Since 2004, Probe Research Inc. has surveyed thousands of First Nations, Métis and Inuit people across Manitoba. This 2021 Indigenous Voices survey marks the eighth wave of Probe’s large-scale, dedicated survey of Indigenous people – their views, preferences and experiences. Travel Manitoba commissioned Probe Research to incorporate tourism-related questions in the 2021 Indigenous Voices Survey to better understand Indigenous Peoples’ perspectives on Indigenous tourism development in Manitoba.
Indigenous people in Manitoba are generally very open and welcoming to tourists and view the sharing of their culture as a way to create jobs and work towards reconciliation.
- For example, three in five Indigenous respondents strongly agree that tourists would be welcome in their community. This feeling is just as strong on and off reserve and among both Métis and First Nations people.
- Another example: Nearly three in five also strongly agree that boosting tourism is a good way to increase employment in Indigenous communities.
- However, there are some limits to this willingness to open up their culture to visitors. Allowing tourists to experience spiritual or medicinal cultural practices such as sweat lodges or medicine picking was viewed as somewhat less acceptable. That is not to say that Indigenous people are unwilling to share these spiritual practices with visitors. Indeed, around one in four say sharing these activities with tourists is very acceptable. However Indigenous respondents were more likely to be comfortable inviting tourists to hear stories told by elders, attend pow-wows, craft workshops and go on guided hunting and fishing trips.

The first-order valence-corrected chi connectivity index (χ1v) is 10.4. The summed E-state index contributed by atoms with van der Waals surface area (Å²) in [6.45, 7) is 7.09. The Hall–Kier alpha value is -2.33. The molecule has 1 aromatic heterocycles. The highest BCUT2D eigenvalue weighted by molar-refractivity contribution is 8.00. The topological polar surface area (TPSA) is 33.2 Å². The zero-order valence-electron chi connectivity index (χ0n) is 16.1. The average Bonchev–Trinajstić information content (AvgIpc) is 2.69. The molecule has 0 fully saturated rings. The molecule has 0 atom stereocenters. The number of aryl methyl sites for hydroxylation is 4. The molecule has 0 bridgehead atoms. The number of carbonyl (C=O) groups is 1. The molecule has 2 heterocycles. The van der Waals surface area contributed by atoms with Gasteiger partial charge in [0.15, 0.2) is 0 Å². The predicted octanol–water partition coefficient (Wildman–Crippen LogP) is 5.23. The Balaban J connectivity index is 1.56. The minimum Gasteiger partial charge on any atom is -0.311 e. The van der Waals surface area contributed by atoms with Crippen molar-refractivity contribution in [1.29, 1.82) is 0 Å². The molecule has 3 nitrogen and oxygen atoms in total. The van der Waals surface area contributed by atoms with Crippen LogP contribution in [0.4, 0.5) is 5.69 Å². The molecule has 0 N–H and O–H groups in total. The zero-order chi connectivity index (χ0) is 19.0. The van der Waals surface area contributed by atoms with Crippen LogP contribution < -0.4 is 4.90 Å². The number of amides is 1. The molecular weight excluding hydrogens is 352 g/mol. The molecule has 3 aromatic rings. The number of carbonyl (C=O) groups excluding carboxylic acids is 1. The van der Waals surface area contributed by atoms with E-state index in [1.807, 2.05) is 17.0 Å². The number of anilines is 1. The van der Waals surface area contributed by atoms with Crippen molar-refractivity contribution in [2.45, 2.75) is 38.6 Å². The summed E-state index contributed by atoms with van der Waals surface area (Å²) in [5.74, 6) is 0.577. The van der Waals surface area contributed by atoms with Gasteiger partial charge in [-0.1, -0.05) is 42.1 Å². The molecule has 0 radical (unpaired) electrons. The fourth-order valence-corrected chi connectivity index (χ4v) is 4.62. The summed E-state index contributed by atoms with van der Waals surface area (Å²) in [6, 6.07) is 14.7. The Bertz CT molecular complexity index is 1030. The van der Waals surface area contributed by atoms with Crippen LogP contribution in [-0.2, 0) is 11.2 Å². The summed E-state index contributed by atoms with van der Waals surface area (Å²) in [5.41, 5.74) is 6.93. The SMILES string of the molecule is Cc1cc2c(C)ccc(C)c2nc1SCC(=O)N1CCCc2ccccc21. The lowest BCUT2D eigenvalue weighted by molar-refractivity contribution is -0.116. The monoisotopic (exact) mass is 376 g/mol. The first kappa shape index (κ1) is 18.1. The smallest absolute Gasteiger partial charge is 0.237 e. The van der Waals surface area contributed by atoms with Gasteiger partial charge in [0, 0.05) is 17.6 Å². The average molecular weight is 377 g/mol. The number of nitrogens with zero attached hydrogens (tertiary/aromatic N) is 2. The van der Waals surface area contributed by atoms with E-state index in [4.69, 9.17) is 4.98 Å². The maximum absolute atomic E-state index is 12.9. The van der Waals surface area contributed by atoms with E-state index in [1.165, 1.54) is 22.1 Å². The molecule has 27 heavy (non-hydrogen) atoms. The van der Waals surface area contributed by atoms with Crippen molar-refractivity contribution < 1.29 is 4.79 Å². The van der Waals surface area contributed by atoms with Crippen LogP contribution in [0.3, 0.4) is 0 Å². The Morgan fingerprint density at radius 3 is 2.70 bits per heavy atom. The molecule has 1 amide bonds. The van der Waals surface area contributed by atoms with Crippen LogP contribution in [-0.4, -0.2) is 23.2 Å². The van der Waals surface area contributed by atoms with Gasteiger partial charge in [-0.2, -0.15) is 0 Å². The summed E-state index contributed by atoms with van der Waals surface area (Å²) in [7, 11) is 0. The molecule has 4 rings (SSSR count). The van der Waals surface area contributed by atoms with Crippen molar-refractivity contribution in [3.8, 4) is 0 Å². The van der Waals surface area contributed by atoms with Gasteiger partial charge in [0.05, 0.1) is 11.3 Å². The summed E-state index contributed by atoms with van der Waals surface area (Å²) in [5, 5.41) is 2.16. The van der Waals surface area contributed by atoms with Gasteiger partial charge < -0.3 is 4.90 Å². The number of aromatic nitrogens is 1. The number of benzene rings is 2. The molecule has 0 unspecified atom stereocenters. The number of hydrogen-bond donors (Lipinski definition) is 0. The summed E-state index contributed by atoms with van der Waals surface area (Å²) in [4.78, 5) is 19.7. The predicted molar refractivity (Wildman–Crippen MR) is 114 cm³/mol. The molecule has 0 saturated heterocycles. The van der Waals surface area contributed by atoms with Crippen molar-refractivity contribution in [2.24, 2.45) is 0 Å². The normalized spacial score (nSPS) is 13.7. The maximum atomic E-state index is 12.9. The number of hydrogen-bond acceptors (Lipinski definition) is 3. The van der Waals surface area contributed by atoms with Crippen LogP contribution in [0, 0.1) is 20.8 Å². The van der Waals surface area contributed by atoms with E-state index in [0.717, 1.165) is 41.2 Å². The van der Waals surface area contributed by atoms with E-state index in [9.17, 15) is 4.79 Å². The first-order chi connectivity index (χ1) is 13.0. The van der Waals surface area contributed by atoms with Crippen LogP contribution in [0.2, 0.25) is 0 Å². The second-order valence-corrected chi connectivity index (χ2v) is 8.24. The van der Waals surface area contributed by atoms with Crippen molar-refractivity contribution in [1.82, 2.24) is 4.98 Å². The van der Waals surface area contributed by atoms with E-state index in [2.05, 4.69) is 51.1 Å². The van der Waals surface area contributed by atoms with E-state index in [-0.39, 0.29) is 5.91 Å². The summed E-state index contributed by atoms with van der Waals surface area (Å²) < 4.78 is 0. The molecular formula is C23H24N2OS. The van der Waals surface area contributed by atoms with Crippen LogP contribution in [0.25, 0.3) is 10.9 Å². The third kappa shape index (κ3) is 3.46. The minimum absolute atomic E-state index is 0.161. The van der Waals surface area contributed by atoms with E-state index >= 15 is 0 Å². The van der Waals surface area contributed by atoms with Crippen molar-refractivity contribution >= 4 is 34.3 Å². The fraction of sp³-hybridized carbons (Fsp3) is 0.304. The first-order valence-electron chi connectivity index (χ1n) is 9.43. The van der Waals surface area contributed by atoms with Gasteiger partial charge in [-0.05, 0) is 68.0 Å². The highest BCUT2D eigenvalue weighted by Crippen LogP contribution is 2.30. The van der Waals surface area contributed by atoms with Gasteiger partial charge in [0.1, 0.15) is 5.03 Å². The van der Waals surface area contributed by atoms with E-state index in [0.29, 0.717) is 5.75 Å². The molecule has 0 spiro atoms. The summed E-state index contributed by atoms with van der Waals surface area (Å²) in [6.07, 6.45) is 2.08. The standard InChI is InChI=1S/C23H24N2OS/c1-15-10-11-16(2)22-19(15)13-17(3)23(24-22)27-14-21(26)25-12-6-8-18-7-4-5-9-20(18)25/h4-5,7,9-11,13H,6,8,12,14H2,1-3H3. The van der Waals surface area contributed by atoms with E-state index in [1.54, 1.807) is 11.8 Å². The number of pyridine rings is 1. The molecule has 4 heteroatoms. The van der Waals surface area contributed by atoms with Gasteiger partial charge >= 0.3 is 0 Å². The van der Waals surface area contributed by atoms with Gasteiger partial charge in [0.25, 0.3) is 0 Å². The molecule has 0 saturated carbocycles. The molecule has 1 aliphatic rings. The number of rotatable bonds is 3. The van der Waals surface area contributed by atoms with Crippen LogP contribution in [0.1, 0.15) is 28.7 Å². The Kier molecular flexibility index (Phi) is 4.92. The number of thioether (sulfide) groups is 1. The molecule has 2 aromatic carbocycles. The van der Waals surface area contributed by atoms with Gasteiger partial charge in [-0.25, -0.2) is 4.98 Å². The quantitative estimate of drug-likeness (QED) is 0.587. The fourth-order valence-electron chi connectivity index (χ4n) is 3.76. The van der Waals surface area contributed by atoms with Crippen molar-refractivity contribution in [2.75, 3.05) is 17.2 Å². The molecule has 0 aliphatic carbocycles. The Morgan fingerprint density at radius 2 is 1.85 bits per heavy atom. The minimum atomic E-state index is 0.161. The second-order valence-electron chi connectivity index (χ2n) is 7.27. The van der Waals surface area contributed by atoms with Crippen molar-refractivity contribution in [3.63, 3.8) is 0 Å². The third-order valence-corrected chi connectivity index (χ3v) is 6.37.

- As well, there is some concern about ensuring Indigenous people themselves benefit directly from tourism in their communities and that non-Indigenous people do not profit from or expropriate Indigenous culture. For example, three in five Indigenous people in Manitoba strongly agree that Indigenous people must reap the benefits from Indigenous tourism, and nearly one-half (particularly women) are very worried about their culture being exploited by non-Indigenous tourism operators.